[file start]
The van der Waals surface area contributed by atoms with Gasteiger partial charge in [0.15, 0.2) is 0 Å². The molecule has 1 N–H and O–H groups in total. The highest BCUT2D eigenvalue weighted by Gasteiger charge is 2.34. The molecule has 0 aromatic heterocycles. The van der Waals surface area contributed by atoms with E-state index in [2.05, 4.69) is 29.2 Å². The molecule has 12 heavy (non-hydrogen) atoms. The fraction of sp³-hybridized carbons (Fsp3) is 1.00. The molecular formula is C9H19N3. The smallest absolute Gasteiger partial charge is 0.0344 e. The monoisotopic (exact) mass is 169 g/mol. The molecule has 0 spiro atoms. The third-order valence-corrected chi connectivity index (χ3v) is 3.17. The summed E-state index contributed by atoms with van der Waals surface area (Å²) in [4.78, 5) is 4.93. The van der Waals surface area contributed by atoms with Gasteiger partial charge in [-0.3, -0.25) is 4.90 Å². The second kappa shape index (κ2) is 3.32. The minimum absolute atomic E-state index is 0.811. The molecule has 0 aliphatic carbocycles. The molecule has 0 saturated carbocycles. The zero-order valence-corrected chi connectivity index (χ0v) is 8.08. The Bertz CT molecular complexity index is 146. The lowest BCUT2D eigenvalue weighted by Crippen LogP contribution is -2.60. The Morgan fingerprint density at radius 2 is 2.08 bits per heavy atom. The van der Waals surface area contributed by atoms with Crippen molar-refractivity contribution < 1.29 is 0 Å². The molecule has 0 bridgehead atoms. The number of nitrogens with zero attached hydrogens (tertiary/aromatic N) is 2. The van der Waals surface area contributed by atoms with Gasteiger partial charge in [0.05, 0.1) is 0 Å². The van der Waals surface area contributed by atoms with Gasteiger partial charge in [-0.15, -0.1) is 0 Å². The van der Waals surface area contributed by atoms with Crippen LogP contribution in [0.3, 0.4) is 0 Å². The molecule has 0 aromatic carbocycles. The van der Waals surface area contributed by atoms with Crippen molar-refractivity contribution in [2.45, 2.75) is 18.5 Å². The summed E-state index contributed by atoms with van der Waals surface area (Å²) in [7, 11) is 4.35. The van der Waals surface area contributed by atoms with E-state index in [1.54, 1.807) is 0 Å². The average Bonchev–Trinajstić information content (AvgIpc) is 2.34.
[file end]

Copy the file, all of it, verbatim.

The van der Waals surface area contributed by atoms with Gasteiger partial charge in [0.15, 0.2) is 0 Å². The molecule has 1 N–H and O–H groups in total. The highest BCUT2D eigenvalue weighted by Gasteiger charge is 2.34. The molecule has 0 aromatic heterocycles. The van der Waals surface area contributed by atoms with E-state index in [2.05, 4.69) is 29.2 Å². The molecule has 12 heavy (non-hydrogen) atoms. The fraction of sp³-hybridized carbons (Fsp3) is 1.00. The molecular formula is C9H19N3. The smallest absolute Gasteiger partial charge is 0.0344 e. The monoisotopic (exact) mass is 169 g/mol. The molecule has 0 spiro atoms. The third-order valence-corrected chi connectivity index (χ3v) is 3.17. The summed E-state index contributed by atoms with van der Waals surface area (Å²) in [4.78, 5) is 4.93. The van der Waals surface area contributed by atoms with Gasteiger partial charge in [-0.3, -0.25) is 4.90 Å². The second kappa shape index (κ2) is 3.32. The minimum absolute atomic E-state index is 0.811. The molecule has 0 aliphatic carbocycles. The molecule has 0 saturated carbocycles. The zero-order valence-corrected chi connectivity index (χ0v) is 8.08. The Bertz CT molecular complexity index is 146. The lowest BCUT2D eigenvalue weighted by Crippen LogP contribution is -2.60. The Morgan fingerprint density at radius 2 is 2.08 bits per heavy atom. The van der Waals surface area contributed by atoms with Crippen molar-refractivity contribution < 1.29 is 0 Å². The molecule has 0 bridgehead atoms. The number of nitrogens with zero attached hydrogens (tertiary/aromatic N) is 2. The van der Waals surface area contributed by atoms with Gasteiger partial charge in [0.05, 0.1) is 0 Å². The van der Waals surface area contributed by atoms with Gasteiger partial charge in [-0.15, -0.1) is 0 Å². The van der Waals surface area contributed by atoms with Crippen LogP contribution in [0.3, 0.4) is 0 Å². The molecule has 0 aromatic carbocycles. The van der Waals surface area contributed by atoms with Crippen molar-refractivity contribution in [2.45, 2.75) is 18.5 Å². The summed E-state index contributed by atoms with van der Waals surface area (Å²) in [7, 11) is 4.35. The van der Waals surface area contributed by atoms with E-state index in [1.54, 1.807) is 0 Å². The average Bonchev–Trinajstić information content (AvgIpc) is 2.34.